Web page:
Since the war started, Solvay has been working hard to ensure the safety of our employees and their families located in Ukraine. This has involved offering help and support both for those who have chosen to leave and for those who have chosen to stay. We have set up a support network that allows us to remain in regular contact with these employees and assist them as and when required.
In April 2021, India was hit hard by a second wave, leaving the healthcare system under stress. Solvay’s plants in Panoli and Vadodara had hospitals in the vicinity that had seen rising caseloads, but didn’t have enough hospital beds, oxygen generators and ventilators to accommodate all the patients. The SSF provided funding to the hospitals to buy these supplies. “It was a great opportunity to build relationships,” said Himanshu Gondaliya, Panoli’s site manager. “They were very grateful to Solvay for this much needed support.”
In Italy, another country greatly affected by the pandemic, the SSF donated funds to the Municipality of Rosignano (where Solvay has operated 109 years) to buy a new ambulance to transport covid-19 patients. It also provided donations to Alessandria Hospital’s new vaccination center. Some of that funding will go to the hospital’s new and innovative project: Digital Narrative Medicine Platform, which will provide customized and co-constructed diagnostic, therapeutic and rehabilitation treatments.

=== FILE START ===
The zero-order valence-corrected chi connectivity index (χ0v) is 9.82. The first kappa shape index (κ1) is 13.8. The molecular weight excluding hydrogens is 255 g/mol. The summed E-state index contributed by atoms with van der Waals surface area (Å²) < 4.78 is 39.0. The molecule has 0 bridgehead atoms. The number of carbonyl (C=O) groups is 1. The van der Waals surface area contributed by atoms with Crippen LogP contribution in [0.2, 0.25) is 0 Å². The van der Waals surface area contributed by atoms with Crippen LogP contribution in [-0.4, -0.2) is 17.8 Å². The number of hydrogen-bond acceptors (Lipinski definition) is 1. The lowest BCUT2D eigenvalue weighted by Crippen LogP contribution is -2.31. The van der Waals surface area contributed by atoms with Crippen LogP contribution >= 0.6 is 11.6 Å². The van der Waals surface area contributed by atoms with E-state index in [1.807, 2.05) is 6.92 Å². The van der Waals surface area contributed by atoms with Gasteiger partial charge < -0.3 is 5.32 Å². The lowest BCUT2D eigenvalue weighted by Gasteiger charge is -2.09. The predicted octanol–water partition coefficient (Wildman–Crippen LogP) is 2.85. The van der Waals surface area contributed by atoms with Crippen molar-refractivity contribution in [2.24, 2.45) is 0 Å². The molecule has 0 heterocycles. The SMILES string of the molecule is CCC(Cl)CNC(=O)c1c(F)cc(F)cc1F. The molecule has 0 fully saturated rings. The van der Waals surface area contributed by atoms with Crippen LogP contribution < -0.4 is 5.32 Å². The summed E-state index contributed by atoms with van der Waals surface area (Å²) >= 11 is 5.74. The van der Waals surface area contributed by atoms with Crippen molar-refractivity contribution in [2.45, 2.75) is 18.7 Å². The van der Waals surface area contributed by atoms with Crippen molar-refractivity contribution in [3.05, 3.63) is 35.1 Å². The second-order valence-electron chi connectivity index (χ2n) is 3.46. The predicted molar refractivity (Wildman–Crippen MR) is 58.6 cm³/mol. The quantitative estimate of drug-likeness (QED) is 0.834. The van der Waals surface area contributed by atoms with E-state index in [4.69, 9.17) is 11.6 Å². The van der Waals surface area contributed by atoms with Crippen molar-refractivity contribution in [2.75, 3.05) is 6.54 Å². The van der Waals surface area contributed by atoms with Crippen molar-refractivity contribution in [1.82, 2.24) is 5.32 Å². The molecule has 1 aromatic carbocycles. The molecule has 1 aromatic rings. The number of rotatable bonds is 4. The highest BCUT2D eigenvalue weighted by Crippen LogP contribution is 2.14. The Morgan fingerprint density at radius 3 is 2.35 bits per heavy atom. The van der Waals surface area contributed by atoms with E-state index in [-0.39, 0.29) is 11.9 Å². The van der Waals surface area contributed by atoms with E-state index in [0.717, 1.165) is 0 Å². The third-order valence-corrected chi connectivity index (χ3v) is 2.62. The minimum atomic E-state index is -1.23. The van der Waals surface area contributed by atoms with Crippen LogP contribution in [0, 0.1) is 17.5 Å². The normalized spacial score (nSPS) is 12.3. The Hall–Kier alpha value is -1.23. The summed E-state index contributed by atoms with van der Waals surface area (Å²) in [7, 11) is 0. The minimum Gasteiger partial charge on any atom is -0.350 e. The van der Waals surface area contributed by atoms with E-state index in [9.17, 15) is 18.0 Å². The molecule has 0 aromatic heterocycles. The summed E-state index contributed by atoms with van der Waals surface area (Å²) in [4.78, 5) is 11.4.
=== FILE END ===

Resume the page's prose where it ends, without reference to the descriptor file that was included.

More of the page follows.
In Thailand, 200 collapsible beds and 4 oxygen respiratory aid devices were purchased by the Rayong Provincial Hospital, thanks to the SSF. At least 2400 patients have used them throughout the pandemic.
Finally in France, SSF provided the department and rescue service of Meurthe et Moselle with essential medical and paramedical equipment needed to manage vaccination centers. It will be used for other emergency relief missions once the health crisis has passed.
Indian guar farmers, who are considered to be part of Solvay’s extended workforce, were suffering from lower revenues due to severe restrictions of movement, reduced guar yields due to poor monsoon conditions, and a lack of sanitary protective equipment. An SFF donation paid for guar seeds, masks, sanitizers, gloves and soaps, as well as the construction of more rainwater storage wetlands to collect and store scarce water supplies for the farmers involved in our Sustainable Guar Initiative.